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Numerical methods challenge: Day 4

During October (2017) I will write a program per day for some well-known numerical methods in both Python and Julia. It is intended to be an exercise then don't expect the code to be good enough for real use. Also, I should mention that I have almost no experience with Julia, so it probably won't be idiomatic Julia but more Python-like Julia.

Newton's method: vector case

Today we have Newton's method one more time. In this case, the function is vector-valued. This implies a slight modification over the original post. The new approximation is computed from the old one using

\begin{equation*} \mathbf{x}_k = \mathbf{x}_{k-1} - J(\mathbf{x}_k)^{-1} \mathbf{F}(\mathbf{x_k}) \end{equation*}

where we need to use the Jacobian matrix \(J\).

We will test the method with the function \(\mathbf{F}(x, y) = (x + 2y - 2, x^2 + 4x - 4)\) with solution \(\mathbf{x} = (0, 1)\).

Following are the codes.

Python

from __future__ import division, print_function
from numpy import array
from numpy.linalg import solve, norm, det

def newton(fun, jaco, x, niter=50, ftol=1e-12, verbose=False):
    msg = "Maximum number of iterations reached."
    for cont in range(niter):
        J = jaco(x)
        f = fun(x)
        if det(J) < ftol:
            x = None
            msg = "Derivative near to zero."
            break
        if verbose:
            print("n: {}, x: {}".format(cont, x))
        x = x - solve(J, f)
        if norm(f) < ftol:
            msg = "Root found with desired accuracy."
            break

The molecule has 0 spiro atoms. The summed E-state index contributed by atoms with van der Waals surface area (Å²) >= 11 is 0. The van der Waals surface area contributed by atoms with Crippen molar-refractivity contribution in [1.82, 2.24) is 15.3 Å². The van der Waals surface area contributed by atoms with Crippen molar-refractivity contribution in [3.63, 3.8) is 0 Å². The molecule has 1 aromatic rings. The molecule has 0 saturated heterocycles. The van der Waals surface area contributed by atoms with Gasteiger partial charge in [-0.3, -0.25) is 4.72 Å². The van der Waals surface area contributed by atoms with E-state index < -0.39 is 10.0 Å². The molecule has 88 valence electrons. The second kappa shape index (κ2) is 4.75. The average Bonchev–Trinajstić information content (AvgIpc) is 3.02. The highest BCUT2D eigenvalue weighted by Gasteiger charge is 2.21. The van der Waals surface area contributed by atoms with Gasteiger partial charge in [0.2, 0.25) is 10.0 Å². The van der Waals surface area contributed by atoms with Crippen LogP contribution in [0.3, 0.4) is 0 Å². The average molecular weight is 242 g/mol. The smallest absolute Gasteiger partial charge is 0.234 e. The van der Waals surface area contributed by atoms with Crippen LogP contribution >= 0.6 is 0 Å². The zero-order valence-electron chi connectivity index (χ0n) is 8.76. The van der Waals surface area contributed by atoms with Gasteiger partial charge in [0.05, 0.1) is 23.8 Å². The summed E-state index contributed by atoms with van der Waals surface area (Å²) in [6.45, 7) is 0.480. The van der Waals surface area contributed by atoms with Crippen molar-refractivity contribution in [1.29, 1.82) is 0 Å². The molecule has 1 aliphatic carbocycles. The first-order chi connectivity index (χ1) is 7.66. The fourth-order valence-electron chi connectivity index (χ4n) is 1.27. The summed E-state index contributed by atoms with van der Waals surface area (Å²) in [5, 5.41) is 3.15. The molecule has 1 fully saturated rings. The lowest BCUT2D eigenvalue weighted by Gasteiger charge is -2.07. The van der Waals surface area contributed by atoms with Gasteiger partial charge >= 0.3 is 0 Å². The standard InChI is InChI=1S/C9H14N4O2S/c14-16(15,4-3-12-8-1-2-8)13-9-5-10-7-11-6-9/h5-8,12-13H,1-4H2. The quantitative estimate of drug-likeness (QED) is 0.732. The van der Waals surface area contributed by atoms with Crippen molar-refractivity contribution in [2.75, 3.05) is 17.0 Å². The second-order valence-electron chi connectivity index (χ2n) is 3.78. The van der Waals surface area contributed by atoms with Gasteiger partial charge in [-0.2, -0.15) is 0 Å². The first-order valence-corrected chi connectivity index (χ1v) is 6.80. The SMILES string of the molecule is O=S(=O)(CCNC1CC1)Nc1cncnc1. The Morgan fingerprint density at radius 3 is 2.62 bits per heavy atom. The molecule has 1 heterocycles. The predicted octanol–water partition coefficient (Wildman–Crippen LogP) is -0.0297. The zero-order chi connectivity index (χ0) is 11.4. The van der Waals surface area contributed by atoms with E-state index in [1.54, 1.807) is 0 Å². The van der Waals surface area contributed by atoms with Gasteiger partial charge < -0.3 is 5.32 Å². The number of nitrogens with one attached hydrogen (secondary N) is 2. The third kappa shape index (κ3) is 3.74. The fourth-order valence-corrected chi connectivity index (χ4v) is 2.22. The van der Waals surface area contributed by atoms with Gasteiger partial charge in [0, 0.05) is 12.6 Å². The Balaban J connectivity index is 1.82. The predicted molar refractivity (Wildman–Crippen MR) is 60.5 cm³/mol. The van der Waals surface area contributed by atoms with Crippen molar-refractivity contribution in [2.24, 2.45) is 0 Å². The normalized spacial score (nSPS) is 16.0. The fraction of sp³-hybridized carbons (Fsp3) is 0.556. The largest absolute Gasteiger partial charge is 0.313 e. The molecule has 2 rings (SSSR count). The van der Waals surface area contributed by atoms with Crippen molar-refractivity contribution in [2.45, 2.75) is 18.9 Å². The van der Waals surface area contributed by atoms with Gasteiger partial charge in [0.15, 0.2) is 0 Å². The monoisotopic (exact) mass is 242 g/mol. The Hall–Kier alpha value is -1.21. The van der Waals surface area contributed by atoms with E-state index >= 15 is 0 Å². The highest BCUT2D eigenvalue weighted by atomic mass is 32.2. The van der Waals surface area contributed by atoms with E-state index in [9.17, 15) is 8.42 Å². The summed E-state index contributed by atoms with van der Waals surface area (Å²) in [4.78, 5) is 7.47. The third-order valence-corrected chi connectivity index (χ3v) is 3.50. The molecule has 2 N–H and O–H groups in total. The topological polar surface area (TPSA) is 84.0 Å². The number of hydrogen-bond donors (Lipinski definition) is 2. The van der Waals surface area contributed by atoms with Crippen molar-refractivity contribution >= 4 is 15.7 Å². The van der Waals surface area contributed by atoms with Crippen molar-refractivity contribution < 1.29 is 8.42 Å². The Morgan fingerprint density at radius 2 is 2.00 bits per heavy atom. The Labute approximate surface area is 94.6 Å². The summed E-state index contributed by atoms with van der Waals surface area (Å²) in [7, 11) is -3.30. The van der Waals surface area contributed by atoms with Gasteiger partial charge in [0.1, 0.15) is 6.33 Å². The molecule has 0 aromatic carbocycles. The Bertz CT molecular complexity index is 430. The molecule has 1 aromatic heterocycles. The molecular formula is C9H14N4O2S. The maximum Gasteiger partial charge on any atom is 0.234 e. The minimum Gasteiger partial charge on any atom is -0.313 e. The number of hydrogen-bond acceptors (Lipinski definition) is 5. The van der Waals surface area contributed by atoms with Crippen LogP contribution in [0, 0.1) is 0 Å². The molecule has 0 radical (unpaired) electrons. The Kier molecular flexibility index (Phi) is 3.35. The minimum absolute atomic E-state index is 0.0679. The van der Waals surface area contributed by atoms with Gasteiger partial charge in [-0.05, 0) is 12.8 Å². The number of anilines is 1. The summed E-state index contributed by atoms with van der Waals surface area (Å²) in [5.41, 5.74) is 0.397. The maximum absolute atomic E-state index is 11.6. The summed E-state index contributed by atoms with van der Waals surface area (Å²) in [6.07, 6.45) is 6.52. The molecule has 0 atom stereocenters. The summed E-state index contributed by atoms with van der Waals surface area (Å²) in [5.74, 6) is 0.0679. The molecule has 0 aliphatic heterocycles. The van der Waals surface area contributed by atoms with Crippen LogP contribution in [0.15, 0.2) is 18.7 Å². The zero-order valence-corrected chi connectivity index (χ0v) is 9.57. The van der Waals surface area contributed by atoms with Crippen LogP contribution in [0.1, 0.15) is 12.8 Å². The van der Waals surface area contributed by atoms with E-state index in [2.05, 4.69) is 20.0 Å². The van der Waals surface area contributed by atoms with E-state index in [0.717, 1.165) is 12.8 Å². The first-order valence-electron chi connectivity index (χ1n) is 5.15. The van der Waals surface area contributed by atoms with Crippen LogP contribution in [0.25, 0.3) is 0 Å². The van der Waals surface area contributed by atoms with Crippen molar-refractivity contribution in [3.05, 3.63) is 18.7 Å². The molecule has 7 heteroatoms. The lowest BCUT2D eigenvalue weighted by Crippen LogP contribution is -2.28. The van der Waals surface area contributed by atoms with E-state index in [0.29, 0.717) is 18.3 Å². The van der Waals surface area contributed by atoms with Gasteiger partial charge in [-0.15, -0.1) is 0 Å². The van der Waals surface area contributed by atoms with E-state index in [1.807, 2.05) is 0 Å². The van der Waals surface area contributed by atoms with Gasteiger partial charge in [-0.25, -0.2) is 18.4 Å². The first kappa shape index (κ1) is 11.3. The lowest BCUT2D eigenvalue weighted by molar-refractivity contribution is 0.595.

return x, msg


def fun(x):
    return array([x[0] + 2*x[1] - 2, x[0]**2 + 4*x[1]**2 - 4])


def jaco(x):
    return array([
            [1, 2],
            [2*x[0], 8*x[1]]])


print(newton(fun, jaco, [1.0, 10.0]))

Julia

function newton(fun, jaco, x, niter=50, ftol=1e-12, verbose=false)
    msg = "Maximum number of iterations reached."
    for cont = 1:niter
        J = jaco(x)
        f = fun(x)
        if det(J) < ftol
            x = nothing
            msg = "Derivative near to zero."
            break
        end
        if verbose
            println("n: $(cont), x: $(x)")
        end
        x = x - J\f
        if norm(f) < ftol
            msg = "Root found with desired accuracy."
            break
        end
    end
    return x, msg
end


function fun(x)
    return [x[1] + 2*x[2] - 2, x[1]^2 + 4*x[2]^2 - 4]
end


function jaco(x)
    return [1.0 2.0;
            2*x[1] 8*x[2]]
end


println(newton(fun, jaco, [1.0, 10.0]))

Comparison

Regarding number of lines we have: 31 in Python and 33 in Julia. The comparison in execution time is done with %timeit magic command in IPython and @benchmark in Julia.

For Python:

%timeit newton(fun, jaco, [1.0, 10.0])

with result

1000 loops, best of 3: 284 µs per loop

For Julia:

@benchmark newton(fun, jaco, [1.0, 10.0])

with result

BenchmarkTools.Trial:
  memory estimate:  10.44 KiB
  allocs estimate:  192
  --------------
  minimum time:     6.818 μs (0.00% GC)
  median time:      7.167 μs (0.00% GC)
  mean time:        9.607 μs (16.53% GC)
  maximum time:     2.953 ms (97.40% GC)
  --------------
  samples:          10000
  evals/sample:     4

In this case, we can say that the Python code is roughly 40 times slower than the Julia one. This is an improvement compared to the previous examples, where the ratio was around 100. The reason for this "improvement" might be in the inversion of the Jacobian, that calls a numpy routine, doing the weight-lifting for us.

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